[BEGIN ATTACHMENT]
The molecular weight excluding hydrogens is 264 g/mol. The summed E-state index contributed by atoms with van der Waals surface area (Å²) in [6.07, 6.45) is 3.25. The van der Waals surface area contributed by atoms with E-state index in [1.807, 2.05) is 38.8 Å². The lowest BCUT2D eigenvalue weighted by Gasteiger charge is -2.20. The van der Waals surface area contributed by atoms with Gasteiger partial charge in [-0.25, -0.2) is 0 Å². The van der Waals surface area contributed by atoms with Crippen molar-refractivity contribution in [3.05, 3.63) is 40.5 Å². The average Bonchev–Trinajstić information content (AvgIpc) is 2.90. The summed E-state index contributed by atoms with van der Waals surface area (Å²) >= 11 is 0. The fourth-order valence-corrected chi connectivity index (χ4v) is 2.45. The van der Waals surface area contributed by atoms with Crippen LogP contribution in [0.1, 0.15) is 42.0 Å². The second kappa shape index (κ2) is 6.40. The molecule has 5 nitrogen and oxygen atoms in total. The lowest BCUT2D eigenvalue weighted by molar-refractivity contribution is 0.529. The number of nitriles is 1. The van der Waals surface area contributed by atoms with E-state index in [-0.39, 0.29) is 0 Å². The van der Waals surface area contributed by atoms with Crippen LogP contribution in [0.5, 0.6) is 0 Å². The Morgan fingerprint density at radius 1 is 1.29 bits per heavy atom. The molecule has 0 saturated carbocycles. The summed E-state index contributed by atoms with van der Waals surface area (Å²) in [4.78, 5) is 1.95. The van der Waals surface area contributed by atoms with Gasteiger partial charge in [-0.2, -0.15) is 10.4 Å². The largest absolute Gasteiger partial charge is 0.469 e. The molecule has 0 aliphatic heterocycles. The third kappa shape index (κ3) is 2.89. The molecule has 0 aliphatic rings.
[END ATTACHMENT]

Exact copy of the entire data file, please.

The molecular weight excluding hydrogens is 264 g/mol. The summed E-state index contributed by atoms with van der Waals surface area (Å²) in [6.07, 6.45) is 3.25. The van der Waals surface area contributed by atoms with E-state index in [1.807, 2.05) is 38.8 Å². The lowest BCUT2D eigenvalue weighted by Gasteiger charge is -2.20. The van der Waals surface area contributed by atoms with Gasteiger partial charge in [-0.25, -0.2) is 0 Å². The van der Waals surface area contributed by atoms with Crippen molar-refractivity contribution in [3.05, 3.63) is 40.5 Å². The average Bonchev–Trinajstić information content (AvgIpc) is 2.90. The summed E-state index contributed by atoms with van der Waals surface area (Å²) >= 11 is 0. The fourth-order valence-corrected chi connectivity index (χ4v) is 2.45. The van der Waals surface area contributed by atoms with Crippen LogP contribution in [0.1, 0.15) is 42.0 Å². The second kappa shape index (κ2) is 6.40. The molecule has 5 nitrogen and oxygen atoms in total. The lowest BCUT2D eigenvalue weighted by molar-refractivity contribution is 0.529. The number of nitriles is 1. The van der Waals surface area contributed by atoms with E-state index in [-0.39, 0.29) is 0 Å². The van der Waals surface area contributed by atoms with Crippen LogP contribution in [0.5, 0.6) is 0 Å². The Morgan fingerprint density at radius 1 is 1.29 bits per heavy atom. The molecule has 0 saturated carbocycles. The summed E-state index contributed by atoms with van der Waals surface area (Å²) in [4.78, 5) is 1.95. The van der Waals surface area contributed by atoms with Gasteiger partial charge in [-0.2, -0.15) is 10.4 Å². The largest absolute Gasteiger partial charge is 0.469 e. The molecule has 0 aliphatic heterocycles. The third kappa shape index (κ3) is 2.89. The molecule has 0 aliphatic rings.